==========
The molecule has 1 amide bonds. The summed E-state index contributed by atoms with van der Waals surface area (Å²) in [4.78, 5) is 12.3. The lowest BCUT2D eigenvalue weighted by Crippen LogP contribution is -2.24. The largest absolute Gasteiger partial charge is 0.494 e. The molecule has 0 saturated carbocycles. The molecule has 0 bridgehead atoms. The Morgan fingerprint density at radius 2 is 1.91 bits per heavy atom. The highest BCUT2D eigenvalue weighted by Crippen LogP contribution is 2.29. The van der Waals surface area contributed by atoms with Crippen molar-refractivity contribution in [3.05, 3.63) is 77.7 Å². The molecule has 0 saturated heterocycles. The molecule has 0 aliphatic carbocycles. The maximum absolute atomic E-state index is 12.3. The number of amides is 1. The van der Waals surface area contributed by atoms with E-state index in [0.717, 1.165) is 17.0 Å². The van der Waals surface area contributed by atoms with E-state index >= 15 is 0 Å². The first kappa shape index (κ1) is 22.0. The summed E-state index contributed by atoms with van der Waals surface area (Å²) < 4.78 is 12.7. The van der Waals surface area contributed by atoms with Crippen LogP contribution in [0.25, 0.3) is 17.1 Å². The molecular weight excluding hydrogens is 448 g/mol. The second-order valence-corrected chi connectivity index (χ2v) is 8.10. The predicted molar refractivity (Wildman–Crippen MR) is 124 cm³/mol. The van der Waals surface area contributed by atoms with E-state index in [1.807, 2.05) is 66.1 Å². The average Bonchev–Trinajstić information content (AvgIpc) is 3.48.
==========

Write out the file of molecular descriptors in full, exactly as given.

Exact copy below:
The molecule has 1 amide bonds. The summed E-state index contributed by atoms with van der Waals surface area (Å²) in [4.78, 5) is 12.3. The lowest BCUT2D eigenvalue weighted by Crippen LogP contribution is -2.24. The largest absolute Gasteiger partial charge is 0.494 e. The molecule has 0 saturated carbocycles. The molecule has 0 bridgehead atoms. The Morgan fingerprint density at radius 2 is 1.91 bits per heavy atom. The highest BCUT2D eigenvalue weighted by Crippen LogP contribution is 2.29. The van der Waals surface area contributed by atoms with Crippen molar-refractivity contribution in [3.05, 3.63) is 77.7 Å². The molecule has 0 saturated heterocycles. The molecule has 0 aliphatic carbocycles. The maximum absolute atomic E-state index is 12.3. The number of amides is 1. The van der Waals surface area contributed by atoms with E-state index in [0.717, 1.165) is 17.0 Å². The van der Waals surface area contributed by atoms with E-state index >= 15 is 0 Å². The first kappa shape index (κ1) is 22.0. The summed E-state index contributed by atoms with van der Waals surface area (Å²) < 4.78 is 12.7. The van der Waals surface area contributed by atoms with Crippen LogP contribution in [0.25, 0.3) is 17.1 Å². The molecular weight excluding hydrogens is 448 g/mol. The second-order valence-corrected chi connectivity index (χ2v) is 8.10. The predicted molar refractivity (Wildman–Crippen MR) is 124 cm³/mol. The van der Waals surface area contributed by atoms with E-state index in [1.807, 2.05) is 66.1 Å². The average Bonchev–Trinajstić information content (AvgIpc) is 3.48.